# Help with resistors / Amateur Project

1. Aug 7, 2008

### anakinjay

Ok, just a warning... I'm an amateur engineer... I do things as a hobby (computer programmer by trade)

Anyways,
Here's what I'm doing:
I'm trying to mod a guitar cabinet with LED lights that pulse with the music. I want to power it from the signal that comes into the speakers from the power amp, so I don't have to worry about plugging anything else in.

Also, I'd like to use a potentiometer of some sort so I can adjust how loud of a signal triggers the lights. The goal is to get the lights to fade as the guitar gets quieter.

The signal coming from the power amp is 70v 500 watts.

Using an LED calculator, it seems I can make a 1x21 array with 70v input using a 39 ohm 1/4 watt resistor.

My question is:
If I try to push 70v 500 watts at a 39ohm 1/4 watt resistor, am I going to melt it's face off? :P I've never worked with anything bigger than normal 12v. Also, how would I wire up the potentiometer?

Or if there's a better way of handling this, I'm all ears... I'm a total noob at this stuff.

Thanks!

2. Aug 7, 2008

### mgb_phys

edit - sorry it saved an early draft.

Last edited: Aug 7, 2008
3. Aug 7, 2008

### anakinjay

There's a good chance you're right... like I said, never worked with anything this high voltage / wattage before...

Here's the array I get from the LED cacluator:

Solution 0: 21 x 1 array uses 21 LEDs exactly
+----|>|----|>|----|>|----|>|----|>|----|>|----|>|----|>|----|>|----|>|----|>|----|>|----|>|----|>|----|>|----|>|----|>|----|>|----|>|----|>|----|>|---/\/\/----+ R = 39 ohms

The wizard says: In solution 0:
each 39 ohm resistor dissipates 15.6 mW
the wizard says the color code for 39 is orange white black
the wizard thinks ¼W resistors are fine for your application
together, all resistors dissipate 15.6 mW
together, the diodes dissipate 1386 mW
total power dissipated by the array is 1401.6 mW
the array draws current of 20 mA from the source.

Does that sound wrong?

4. Aug 7, 2008

### anakinjay

again, total noob here...

but in p = v2/r wouldn't you add up the total resistance of all the LEDS as well as the resistor?

that would make r around 593.4, and would put total watts at around 8.25'sh?

5. Aug 7, 2008

### mgb_phys

LEDS don't have a resistance as such, they have a fixed voltage drop, typically around 2V.
So you are dropping 40V accross the LEDs and 30V accross the resistor, that's about 30Watts, quite a lot for a 1/4W resistor.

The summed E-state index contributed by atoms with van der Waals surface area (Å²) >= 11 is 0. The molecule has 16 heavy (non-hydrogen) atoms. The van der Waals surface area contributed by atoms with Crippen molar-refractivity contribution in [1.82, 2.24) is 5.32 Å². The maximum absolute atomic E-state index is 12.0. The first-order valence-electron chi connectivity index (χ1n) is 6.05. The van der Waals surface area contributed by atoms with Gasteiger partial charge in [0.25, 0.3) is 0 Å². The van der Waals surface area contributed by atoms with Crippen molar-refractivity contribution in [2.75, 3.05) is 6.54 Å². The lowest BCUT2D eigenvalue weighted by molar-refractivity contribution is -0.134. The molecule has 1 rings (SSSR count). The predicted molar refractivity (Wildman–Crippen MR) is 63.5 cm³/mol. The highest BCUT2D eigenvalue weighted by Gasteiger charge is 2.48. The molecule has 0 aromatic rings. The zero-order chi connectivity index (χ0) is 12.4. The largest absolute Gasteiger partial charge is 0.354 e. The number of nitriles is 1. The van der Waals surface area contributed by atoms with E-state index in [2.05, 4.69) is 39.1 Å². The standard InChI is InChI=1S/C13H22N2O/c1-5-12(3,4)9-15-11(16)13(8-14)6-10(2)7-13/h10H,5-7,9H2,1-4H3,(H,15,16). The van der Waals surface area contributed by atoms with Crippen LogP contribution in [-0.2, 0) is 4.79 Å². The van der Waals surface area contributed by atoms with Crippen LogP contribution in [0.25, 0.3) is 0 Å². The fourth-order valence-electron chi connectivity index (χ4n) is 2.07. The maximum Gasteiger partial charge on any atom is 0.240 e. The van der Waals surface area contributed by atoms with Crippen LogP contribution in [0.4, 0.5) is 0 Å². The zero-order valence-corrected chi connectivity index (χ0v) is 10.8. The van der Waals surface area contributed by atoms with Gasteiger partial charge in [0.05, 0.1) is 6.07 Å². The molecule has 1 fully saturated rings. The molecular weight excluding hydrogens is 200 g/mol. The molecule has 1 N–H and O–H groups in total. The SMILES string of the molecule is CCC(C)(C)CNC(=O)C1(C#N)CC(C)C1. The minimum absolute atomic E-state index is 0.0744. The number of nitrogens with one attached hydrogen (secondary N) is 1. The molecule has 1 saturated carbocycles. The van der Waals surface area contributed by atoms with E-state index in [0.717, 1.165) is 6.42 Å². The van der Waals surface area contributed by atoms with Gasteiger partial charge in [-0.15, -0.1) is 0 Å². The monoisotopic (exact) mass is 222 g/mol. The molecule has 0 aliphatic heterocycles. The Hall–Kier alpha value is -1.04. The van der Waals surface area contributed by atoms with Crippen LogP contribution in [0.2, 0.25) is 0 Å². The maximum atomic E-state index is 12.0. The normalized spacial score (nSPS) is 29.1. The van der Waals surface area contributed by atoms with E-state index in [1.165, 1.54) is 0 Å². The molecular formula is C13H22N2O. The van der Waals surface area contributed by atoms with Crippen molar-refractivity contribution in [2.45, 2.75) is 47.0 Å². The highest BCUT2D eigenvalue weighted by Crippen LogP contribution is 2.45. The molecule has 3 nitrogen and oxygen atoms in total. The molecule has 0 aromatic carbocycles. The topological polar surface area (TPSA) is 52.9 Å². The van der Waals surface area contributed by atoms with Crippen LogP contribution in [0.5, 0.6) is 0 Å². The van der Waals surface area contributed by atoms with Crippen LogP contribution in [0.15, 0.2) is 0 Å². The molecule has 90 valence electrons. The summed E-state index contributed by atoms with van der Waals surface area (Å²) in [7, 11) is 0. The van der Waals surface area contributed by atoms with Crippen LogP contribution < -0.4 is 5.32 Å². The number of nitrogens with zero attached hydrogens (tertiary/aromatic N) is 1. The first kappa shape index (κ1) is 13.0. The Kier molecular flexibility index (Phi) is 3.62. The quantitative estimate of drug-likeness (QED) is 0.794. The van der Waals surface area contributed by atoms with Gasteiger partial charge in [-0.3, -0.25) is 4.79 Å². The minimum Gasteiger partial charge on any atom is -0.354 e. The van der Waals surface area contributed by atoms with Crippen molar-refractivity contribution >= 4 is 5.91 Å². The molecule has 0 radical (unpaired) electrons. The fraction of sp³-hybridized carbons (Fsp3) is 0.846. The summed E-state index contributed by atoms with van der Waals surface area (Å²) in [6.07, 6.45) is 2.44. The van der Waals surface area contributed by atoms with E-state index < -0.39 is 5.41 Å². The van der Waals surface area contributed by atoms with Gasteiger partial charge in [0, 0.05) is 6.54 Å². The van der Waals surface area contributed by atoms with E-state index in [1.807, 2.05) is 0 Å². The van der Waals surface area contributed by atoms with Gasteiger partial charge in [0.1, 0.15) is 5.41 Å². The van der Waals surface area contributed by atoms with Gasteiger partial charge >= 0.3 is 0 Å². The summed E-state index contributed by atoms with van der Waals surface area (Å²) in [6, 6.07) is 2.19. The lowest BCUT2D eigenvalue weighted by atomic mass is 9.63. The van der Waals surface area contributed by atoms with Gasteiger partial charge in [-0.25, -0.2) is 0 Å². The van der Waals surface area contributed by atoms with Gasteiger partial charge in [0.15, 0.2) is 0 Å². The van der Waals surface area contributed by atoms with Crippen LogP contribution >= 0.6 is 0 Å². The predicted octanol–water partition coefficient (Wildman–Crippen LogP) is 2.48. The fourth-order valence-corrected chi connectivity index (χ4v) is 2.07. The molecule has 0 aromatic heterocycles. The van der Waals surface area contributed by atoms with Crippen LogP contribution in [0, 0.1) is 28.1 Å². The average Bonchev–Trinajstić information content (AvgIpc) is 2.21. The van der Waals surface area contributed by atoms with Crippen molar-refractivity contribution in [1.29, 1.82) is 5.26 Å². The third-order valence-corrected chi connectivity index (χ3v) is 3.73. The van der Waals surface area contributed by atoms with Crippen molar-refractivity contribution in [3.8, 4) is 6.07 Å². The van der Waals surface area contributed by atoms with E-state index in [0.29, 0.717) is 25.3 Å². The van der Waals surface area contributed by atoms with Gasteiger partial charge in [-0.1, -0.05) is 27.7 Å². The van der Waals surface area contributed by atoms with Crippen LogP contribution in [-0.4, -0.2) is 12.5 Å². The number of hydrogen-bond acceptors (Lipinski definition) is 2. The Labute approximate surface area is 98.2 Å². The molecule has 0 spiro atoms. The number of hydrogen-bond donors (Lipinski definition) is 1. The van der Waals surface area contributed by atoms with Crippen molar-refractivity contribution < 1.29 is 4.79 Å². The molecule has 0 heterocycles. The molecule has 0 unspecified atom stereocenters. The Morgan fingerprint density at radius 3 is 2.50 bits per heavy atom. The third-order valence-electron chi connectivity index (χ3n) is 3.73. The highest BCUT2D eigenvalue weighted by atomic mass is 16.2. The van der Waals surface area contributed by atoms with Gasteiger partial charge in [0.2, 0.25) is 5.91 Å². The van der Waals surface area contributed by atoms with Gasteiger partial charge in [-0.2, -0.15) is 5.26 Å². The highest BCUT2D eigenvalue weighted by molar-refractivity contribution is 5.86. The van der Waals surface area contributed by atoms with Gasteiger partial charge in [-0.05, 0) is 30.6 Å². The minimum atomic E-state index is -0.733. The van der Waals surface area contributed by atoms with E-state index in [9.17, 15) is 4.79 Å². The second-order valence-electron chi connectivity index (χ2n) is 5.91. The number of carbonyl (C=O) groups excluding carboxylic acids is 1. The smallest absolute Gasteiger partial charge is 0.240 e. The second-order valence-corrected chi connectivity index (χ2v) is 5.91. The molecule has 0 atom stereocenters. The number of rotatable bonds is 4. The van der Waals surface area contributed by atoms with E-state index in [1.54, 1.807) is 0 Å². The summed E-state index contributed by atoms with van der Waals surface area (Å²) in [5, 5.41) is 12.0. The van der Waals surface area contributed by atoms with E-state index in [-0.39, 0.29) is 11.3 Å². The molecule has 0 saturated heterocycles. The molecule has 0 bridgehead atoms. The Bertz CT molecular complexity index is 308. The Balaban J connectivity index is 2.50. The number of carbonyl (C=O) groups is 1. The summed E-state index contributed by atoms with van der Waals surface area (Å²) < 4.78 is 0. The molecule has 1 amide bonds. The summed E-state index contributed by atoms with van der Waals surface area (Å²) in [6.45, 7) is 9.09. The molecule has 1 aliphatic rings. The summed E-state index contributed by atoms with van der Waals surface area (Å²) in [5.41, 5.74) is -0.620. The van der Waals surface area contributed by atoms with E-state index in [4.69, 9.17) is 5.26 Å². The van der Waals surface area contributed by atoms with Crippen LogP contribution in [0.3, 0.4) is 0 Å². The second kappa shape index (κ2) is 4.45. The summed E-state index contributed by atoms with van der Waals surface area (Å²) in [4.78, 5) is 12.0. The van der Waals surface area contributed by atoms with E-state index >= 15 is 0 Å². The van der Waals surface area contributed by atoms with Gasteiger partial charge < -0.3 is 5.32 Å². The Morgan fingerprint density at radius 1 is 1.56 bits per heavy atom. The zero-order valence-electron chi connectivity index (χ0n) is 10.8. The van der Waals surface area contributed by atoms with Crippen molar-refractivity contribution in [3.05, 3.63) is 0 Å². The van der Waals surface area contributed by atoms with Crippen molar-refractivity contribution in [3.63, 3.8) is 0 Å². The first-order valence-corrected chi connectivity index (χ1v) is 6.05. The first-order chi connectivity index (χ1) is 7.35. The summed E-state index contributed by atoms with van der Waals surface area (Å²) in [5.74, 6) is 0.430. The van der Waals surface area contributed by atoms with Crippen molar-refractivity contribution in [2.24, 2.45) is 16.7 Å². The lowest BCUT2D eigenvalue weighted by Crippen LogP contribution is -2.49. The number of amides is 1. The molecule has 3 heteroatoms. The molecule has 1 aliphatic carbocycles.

I'm also not sure it would give the effect you are looking for - I'm guessing it would just glow gently and slowly turn on at the louder parts. You might need something a little more involved with some sort of time constant to turn the LEDs on in beats (like a graphic equaliser).

6. Aug 7, 2008

### anakinjay

Well, I'd probably be happy with just a soft glow, and then on when the guitar is playing...

I'm not looking for anything complicated like an EQ :)

Here's an example:

http://www.instructables.com/id/Sound-reactive-led/

this guy is just wiring the led straight up to the speaker.

the only real difference between what he's doing and what I want to do is I have a muuuuch higher input and more leds.

Make sense?

7. Aug 7, 2008

### mgb_phys

I don't know what the calculater did but -
You need the voltage drop accross the LED (or the whole array) - should be on the data sheet.
Subtract this from 70, this gives the voltage across the resistor.
You need the current for the LED (data sheet again)
You can work out the resistance from R = V/I, where V is the difference above and I is the current through the resistor (make sure it is in Amps not mA)

There is no problem with having a resistor with too high a power rating!
I don't know much about high voltage speaker lines, but I assume the amp will have short-circuit protection? You might also want to include a fuse just in case.

Ussual disclaimer about being carefull, don't electrocute yourself, blow anythign up, start a fire etc....

8. Aug 8, 2008

### anakinjay

if so then...
Each LED has a voltage drop of 3.3

3.3 x 21 = 69.3

that would give me .7 volts going through the resistor...

The LED's use 20ma (0.02 amperes ) so:

R = .7/.02

So that's 35ohms?

and P = .7^2/35

So the watts would only need to be .014 watts?

So if I'm reading this right, using the 39 ohms, 1/4 watt resistor like the calculator said should work ok... right?

9. Aug 8, 2008

### mgb_phys

If they are dropping 3.3V each then they pretty much add up to 70V anyway, probably no need to worry about the resistor. The voltage drop has a certain tolerance and is temperature sensitive so could easily become 3.33V.

If you have a meter you could set it to the mA scale and connect it in series with the LEDs. For a real system that you are going to install somewhere I would fit an inline fuse (available from car parts stores) say 250mA, in series with the LEDs - just in case.

10. Aug 8, 2008

### anakinjay

fantastic!

I'll definitely use a fuse, and I'll be sure to post pics when I get it all finished.

Thanks for all your help guys! Much appreciated!